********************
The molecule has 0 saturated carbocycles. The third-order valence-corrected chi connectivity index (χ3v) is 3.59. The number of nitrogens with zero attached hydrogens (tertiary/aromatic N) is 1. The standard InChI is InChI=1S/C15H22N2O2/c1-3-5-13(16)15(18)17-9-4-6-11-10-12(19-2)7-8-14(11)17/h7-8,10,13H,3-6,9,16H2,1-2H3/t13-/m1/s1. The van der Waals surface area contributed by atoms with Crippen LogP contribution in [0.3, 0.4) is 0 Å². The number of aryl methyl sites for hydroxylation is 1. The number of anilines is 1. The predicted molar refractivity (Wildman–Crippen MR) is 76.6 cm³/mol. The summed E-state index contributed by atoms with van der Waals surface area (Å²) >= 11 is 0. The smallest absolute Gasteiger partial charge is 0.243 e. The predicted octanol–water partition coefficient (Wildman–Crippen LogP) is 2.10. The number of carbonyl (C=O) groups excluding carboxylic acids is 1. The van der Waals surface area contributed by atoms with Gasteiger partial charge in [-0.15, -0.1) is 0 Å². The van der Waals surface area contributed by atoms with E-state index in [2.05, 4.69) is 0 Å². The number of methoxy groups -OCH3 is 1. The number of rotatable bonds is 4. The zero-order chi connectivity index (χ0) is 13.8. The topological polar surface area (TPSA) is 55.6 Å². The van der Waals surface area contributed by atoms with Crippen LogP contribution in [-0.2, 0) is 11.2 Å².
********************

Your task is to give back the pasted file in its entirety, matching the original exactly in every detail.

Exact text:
The molecule has 0 saturated carbocycles. The third-order valence-corrected chi connectivity index (χ3v) is 3.59. The number of nitrogens with zero attached hydrogens (tertiary/aromatic N) is 1. The standard InChI is InChI=1S/C15H22N2O2/c1-3-5-13(16)15(18)17-9-4-6-11-10-12(19-2)7-8-14(11)17/h7-8,10,13H,3-6,9,16H2,1-2H3/t13-/m1/s1. The van der Waals surface area contributed by atoms with Crippen LogP contribution in [0.3, 0.4) is 0 Å². The number of aryl methyl sites for hydroxylation is 1. The number of anilines is 1. The predicted molar refractivity (Wildman–Crippen MR) is 76.6 cm³/mol. The summed E-state index contributed by atoms with van der Waals surface area (Å²) >= 11 is 0. The smallest absolute Gasteiger partial charge is 0.243 e. The predicted octanol–water partition coefficient (Wildman–Crippen LogP) is 2.10. The number of carbonyl (C=O) groups excluding carboxylic acids is 1. The van der Waals surface area contributed by atoms with Gasteiger partial charge in [-0.15, -0.1) is 0 Å². The van der Waals surface area contributed by atoms with E-state index in [2.05, 4.69) is 0 Å². The number of methoxy groups -OCH3 is 1. The number of rotatable bonds is 4. The zero-order chi connectivity index (χ0) is 13.8. The topological polar surface area (TPSA) is 55.6 Å². The van der Waals surface area contributed by atoms with Crippen LogP contribution in [-0.2, 0) is 11.2 Å².